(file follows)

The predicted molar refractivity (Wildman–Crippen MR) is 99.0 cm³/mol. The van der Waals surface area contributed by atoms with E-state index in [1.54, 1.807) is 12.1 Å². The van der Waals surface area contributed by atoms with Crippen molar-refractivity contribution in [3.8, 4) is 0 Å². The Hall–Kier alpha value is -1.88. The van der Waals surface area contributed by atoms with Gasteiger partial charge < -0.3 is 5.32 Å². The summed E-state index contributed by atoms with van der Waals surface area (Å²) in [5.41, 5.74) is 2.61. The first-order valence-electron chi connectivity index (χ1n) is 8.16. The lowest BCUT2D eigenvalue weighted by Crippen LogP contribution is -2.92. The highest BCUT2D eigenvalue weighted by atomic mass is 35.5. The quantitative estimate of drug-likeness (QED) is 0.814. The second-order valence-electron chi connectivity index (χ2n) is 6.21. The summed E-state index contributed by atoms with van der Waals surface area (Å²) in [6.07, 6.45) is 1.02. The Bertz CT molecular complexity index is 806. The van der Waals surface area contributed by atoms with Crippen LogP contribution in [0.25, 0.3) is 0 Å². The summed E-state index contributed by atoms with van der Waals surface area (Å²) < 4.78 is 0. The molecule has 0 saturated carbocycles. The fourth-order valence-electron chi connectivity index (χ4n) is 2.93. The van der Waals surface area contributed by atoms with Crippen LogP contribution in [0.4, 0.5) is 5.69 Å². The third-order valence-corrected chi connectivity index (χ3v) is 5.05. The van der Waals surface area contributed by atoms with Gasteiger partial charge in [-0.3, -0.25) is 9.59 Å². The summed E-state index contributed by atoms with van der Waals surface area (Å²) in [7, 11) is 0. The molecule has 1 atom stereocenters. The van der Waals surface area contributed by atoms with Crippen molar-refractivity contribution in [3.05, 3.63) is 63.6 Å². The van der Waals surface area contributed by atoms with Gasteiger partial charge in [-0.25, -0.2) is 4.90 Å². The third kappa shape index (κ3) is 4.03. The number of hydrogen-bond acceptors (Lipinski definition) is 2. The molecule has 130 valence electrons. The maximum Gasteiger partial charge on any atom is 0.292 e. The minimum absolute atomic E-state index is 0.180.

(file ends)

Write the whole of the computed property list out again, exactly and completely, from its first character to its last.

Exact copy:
The predicted molar refractivity (Wildman–Crippen MR) is 99.0 cm³/mol. The van der Waals surface area contributed by atoms with E-state index in [1.54, 1.807) is 12.1 Å². The van der Waals surface area contributed by atoms with Crippen molar-refractivity contribution in [3.8, 4) is 0 Å². The Hall–Kier alpha value is -1.88. The van der Waals surface area contributed by atoms with Gasteiger partial charge < -0.3 is 5.32 Å². The summed E-state index contributed by atoms with van der Waals surface area (Å²) in [5.41, 5.74) is 2.61. The first-order valence-electron chi connectivity index (χ1n) is 8.16. The lowest BCUT2D eigenvalue weighted by Crippen LogP contribution is -2.92. The highest BCUT2D eigenvalue weighted by atomic mass is 35.5. The quantitative estimate of drug-likeness (QED) is 0.814. The second-order valence-electron chi connectivity index (χ2n) is 6.21. The summed E-state index contributed by atoms with van der Waals surface area (Å²) in [6.07, 6.45) is 1.02. The Bertz CT molecular complexity index is 806. The van der Waals surface area contributed by atoms with Crippen LogP contribution in [0.25, 0.3) is 0 Å². The summed E-state index contributed by atoms with van der Waals surface area (Å²) < 4.78 is 0. The molecule has 0 saturated carbocycles. The fourth-order valence-electron chi connectivity index (χ4n) is 2.93. The van der Waals surface area contributed by atoms with Crippen LogP contribution in [0.4, 0.5) is 5.69 Å². The third-order valence-corrected chi connectivity index (χ3v) is 5.05. The van der Waals surface area contributed by atoms with Gasteiger partial charge in [-0.3, -0.25) is 9.59 Å². The summed E-state index contributed by atoms with van der Waals surface area (Å²) in [7, 11) is 0. The molecule has 1 atom stereocenters. The van der Waals surface area contributed by atoms with Crippen molar-refractivity contribution in [3.05, 3.63) is 63.6 Å². The van der Waals surface area contributed by atoms with Gasteiger partial charge in [-0.25, -0.2) is 4.90 Å². The third kappa shape index (κ3) is 4.03. The number of hydrogen-bond acceptors (Lipinski definition) is 2. The molecule has 130 valence electrons. The maximum Gasteiger partial charge on any atom is 0.292 e. The minimum absolute atomic E-state index is 0.180.